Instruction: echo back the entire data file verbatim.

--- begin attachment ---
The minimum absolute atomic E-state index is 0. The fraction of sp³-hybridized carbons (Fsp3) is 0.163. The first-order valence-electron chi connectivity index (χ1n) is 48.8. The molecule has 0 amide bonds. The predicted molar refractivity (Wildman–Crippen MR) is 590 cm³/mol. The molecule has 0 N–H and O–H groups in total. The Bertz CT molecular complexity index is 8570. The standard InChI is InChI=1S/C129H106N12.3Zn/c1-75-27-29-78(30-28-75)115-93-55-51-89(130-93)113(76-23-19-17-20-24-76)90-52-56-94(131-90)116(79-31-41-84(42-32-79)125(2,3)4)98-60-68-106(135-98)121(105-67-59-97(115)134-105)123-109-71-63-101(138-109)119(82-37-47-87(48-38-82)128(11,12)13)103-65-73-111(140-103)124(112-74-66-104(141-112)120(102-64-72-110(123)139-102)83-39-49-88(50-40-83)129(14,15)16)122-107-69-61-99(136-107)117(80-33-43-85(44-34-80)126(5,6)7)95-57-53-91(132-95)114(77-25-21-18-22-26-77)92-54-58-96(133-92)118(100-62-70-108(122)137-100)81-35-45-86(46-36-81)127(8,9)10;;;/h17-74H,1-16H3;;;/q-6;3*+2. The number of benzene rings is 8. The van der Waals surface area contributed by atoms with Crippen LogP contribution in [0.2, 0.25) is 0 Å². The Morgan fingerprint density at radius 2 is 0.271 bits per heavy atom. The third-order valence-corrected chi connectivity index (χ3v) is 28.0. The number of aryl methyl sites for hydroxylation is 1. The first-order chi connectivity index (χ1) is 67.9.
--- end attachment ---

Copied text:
The minimum absolute atomic E-state index is 0. The fraction of sp³-hybridized carbons (Fsp3) is 0.163. The first-order valence-electron chi connectivity index (χ1n) is 48.8. The molecule has 0 amide bonds. The predicted molar refractivity (Wildman–Crippen MR) is 590 cm³/mol. The molecule has 0 N–H and O–H groups in total. The Bertz CT molecular complexity index is 8570. The standard InChI is InChI=1S/C129H106N12.3Zn/c1-75-27-29-78(30-28-75)115-93-55-51-89(130-93)113(76-23-19-17-20-24-76)90-52-56-94(131-90)116(79-31-41-84(42-32-79)125(2,3)4)98-60-68-106(135-98)121(105-67-59-97(115)134-105)123-109-71-63-101(138-109)119(82-37-47-87(48-38-82)128(11,12)13)103-65-73-111(140-103)124(112-74-66-104(141-112)120(102-64-72-110(123)139-102)83-39-49-88(50-40-83)129(14,15)16)122-107-69-61-99(136-107)117(80-33-43-85(44-34-80)126(5,6)7)95-57-53-91(132-95)114(77-25-21-18-22-26-77)92-54-58-96(133-92)118(100-62-70-108(122)137-100)81-35-45-86(46-36-81)127(8,9)10;;;/h17-74H,1-16H3;;;/q-6;3*+2. The number of benzene rings is 8. The van der Waals surface area contributed by atoms with Crippen LogP contribution in [0.2, 0.25) is 0 Å². The Morgan fingerprint density at radius 2 is 0.271 bits per heavy atom. The third-order valence-corrected chi connectivity index (χ3v) is 28.0. The number of aryl methyl sites for hydroxylation is 1. The first-order chi connectivity index (χ1) is 67.9.